The controversial final chapter dramatizes the harrowing processes that already took place. Czarek and Szymek escape the mall undetected with the little boy, innocently holding his hand so as not to arouse suspicion. By this point in the film, the audience is aware of what Czarek and Szymek are capable of, but they have no knowledge of just how extreme their next measure will be. They walk for a long time, dragging the toddler with them, beating him to continue the journey onward. When they finally arrive by the railroad tracks the child attempts to flee and Czarek kicks him in the head until he begins to crawl across the grass. In a pile of rubble, Szymek picks up a boulder and repeatedly bludgeons the child to death. They throw the corpse onto the railway and cover it with weeds. The sequence is filmed in a single take with a wide angle. The framing of the long shot pushes the action into the distance, almost into the background. Far away from the camera’s lens, their conversation goes unheard by the viewer who can only hear the faint, muffled sobs of the victim and the cracks of his skull against the laughter of Czarek and Szymek. The heightened sense of realism makes for a gut wrenching cinematic experience. The documentary style of cinematography bypasses any dramatic interference such as soundtrack or editing, leaving the audience to be unsuspecting witnesses to the horror on screen. The very last shot of the film is a medium close up of the murderers, revealing details of their clothes, covered in specks of blood. They glare into off-screen space, fatigued but by no means distraught. Along with Czarek and Szymek’s perfunctory gestures during the killing, their faces seem to claim a blasé expression. The matter-of-fact air with which they carry out their heinous act renders the murder almost routine, a habit they have – or will once again – carry out.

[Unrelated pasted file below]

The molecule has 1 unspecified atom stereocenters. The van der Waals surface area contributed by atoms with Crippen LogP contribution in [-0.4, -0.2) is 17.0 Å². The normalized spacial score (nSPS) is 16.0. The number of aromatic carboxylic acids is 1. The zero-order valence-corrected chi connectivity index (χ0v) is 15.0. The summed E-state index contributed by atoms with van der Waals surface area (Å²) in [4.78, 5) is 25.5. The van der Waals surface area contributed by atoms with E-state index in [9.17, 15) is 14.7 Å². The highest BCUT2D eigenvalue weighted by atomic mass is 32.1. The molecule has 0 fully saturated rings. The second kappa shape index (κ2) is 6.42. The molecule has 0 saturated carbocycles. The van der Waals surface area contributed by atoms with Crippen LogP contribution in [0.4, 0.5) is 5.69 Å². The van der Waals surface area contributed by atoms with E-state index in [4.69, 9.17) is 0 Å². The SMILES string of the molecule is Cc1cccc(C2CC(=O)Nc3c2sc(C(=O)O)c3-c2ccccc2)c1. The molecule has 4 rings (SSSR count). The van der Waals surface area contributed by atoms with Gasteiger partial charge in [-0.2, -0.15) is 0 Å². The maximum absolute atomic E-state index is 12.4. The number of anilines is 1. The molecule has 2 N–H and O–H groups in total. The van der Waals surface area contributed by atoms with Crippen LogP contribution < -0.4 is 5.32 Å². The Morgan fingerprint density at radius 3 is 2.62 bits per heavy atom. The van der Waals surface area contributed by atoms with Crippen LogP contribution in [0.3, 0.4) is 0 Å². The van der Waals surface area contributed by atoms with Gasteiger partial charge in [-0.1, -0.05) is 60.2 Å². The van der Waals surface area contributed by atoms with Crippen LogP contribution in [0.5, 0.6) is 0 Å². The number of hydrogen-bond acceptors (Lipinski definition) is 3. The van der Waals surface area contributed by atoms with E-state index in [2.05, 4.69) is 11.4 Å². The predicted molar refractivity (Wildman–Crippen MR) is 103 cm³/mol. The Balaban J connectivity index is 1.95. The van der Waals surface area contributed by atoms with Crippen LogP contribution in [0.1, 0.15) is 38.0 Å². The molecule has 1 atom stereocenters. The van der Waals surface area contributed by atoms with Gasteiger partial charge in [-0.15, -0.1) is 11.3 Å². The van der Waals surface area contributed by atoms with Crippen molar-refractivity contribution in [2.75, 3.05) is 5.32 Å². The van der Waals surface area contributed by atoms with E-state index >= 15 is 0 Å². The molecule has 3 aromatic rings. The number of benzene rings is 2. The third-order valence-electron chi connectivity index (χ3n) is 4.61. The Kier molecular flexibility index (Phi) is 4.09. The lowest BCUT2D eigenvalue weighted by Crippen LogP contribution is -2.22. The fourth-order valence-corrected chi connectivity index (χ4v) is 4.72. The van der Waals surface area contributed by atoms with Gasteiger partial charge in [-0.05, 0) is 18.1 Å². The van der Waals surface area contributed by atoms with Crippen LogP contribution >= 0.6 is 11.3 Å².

The beginning and ending of the film share the same establishing montage. Scenes of the park, railway lines and rural pathways are mixed together with point of view shots of security cameras. This inclusion of CCTV footage is a cruel reminder of the reality of the events that transpired, clearly referencing an almost identical incident in 1990s England and the images reported in the news. The director’s purposefully objective perspective of this historical moment is intensely thought provoking. The audience looks to the film for excuses in society as to why these children might act this way, but the filmmaker provides no solid answers. Are they the product of their surroundings? Do they play an excessive amount of violent video games? Is it the result of a lack of authoritative figures or guardians? Although all of these explanations are touched upon, the gaping, ideological black hole that remains suggests that the fact of the matter is utterly inexplicable. The children’s behavior is a consequence of all of these reasons and none of them at all.